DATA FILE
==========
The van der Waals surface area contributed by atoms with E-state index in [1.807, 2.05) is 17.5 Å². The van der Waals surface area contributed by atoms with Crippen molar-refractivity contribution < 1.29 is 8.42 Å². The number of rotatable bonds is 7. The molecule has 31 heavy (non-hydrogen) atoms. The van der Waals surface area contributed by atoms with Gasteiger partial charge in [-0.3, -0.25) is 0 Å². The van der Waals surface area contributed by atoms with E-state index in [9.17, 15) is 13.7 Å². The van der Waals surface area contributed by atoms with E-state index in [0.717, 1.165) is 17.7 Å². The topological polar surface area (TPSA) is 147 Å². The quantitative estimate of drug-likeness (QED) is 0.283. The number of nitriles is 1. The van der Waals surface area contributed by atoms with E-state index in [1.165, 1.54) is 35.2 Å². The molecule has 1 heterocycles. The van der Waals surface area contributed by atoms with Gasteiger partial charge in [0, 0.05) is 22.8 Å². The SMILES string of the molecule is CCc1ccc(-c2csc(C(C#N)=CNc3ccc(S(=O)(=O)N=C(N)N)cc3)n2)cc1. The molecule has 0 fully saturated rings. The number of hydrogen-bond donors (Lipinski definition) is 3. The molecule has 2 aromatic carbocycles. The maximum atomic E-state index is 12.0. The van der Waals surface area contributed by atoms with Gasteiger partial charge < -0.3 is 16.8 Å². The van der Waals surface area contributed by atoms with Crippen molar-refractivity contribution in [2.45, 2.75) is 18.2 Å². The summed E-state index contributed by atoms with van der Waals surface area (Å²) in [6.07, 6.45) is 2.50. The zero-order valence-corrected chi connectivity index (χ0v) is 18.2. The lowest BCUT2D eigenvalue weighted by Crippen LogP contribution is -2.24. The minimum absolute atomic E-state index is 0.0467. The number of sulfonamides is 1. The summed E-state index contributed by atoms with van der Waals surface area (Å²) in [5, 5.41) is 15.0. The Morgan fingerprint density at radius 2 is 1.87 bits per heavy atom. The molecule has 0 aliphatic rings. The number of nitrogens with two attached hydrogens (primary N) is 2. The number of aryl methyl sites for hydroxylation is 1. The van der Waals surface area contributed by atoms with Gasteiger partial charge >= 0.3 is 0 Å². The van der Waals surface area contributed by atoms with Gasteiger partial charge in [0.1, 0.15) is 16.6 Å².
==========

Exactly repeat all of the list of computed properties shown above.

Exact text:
The van der Waals surface area contributed by atoms with E-state index in [1.807, 2.05) is 17.5 Å². The van der Waals surface area contributed by atoms with Crippen molar-refractivity contribution < 1.29 is 8.42 Å². The number of rotatable bonds is 7. The molecule has 31 heavy (non-hydrogen) atoms. The van der Waals surface area contributed by atoms with Gasteiger partial charge in [-0.3, -0.25) is 0 Å². The van der Waals surface area contributed by atoms with E-state index in [9.17, 15) is 13.7 Å². The van der Waals surface area contributed by atoms with E-state index in [0.717, 1.165) is 17.7 Å². The topological polar surface area (TPSA) is 147 Å². The quantitative estimate of drug-likeness (QED) is 0.283. The number of nitriles is 1. The van der Waals surface area contributed by atoms with E-state index in [1.165, 1.54) is 35.2 Å². The molecule has 1 heterocycles. The van der Waals surface area contributed by atoms with Gasteiger partial charge in [0, 0.05) is 22.8 Å². The SMILES string of the molecule is CCc1ccc(-c2csc(C(C#N)=CNc3ccc(S(=O)(=O)N=C(N)N)cc3)n2)cc1. The molecule has 0 fully saturated rings. The number of hydrogen-bond donors (Lipinski definition) is 3. The molecule has 2 aromatic carbocycles. The maximum atomic E-state index is 12.0. The van der Waals surface area contributed by atoms with Gasteiger partial charge < -0.3 is 16.8 Å². The van der Waals surface area contributed by atoms with Crippen molar-refractivity contribution in [2.45, 2.75) is 18.2 Å². The summed E-state index contributed by atoms with van der Waals surface area (Å²) in [6.07, 6.45) is 2.50. The zero-order valence-corrected chi connectivity index (χ0v) is 18.2. The lowest BCUT2D eigenvalue weighted by Crippen LogP contribution is -2.24. The minimum absolute atomic E-state index is 0.0467. The number of sulfonamides is 1. The summed E-state index contributed by atoms with van der Waals surface area (Å²) in [5, 5.41) is 15.0. The Morgan fingerprint density at radius 2 is 1.87 bits per heavy atom. The molecule has 0 aliphatic rings. The number of nitrogens with two attached hydrogens (primary N) is 2. The number of aryl methyl sites for hydroxylation is 1. The van der Waals surface area contributed by atoms with Gasteiger partial charge >= 0.3 is 0 Å². The van der Waals surface area contributed by atoms with Gasteiger partial charge in [0.1, 0.15) is 16.6 Å².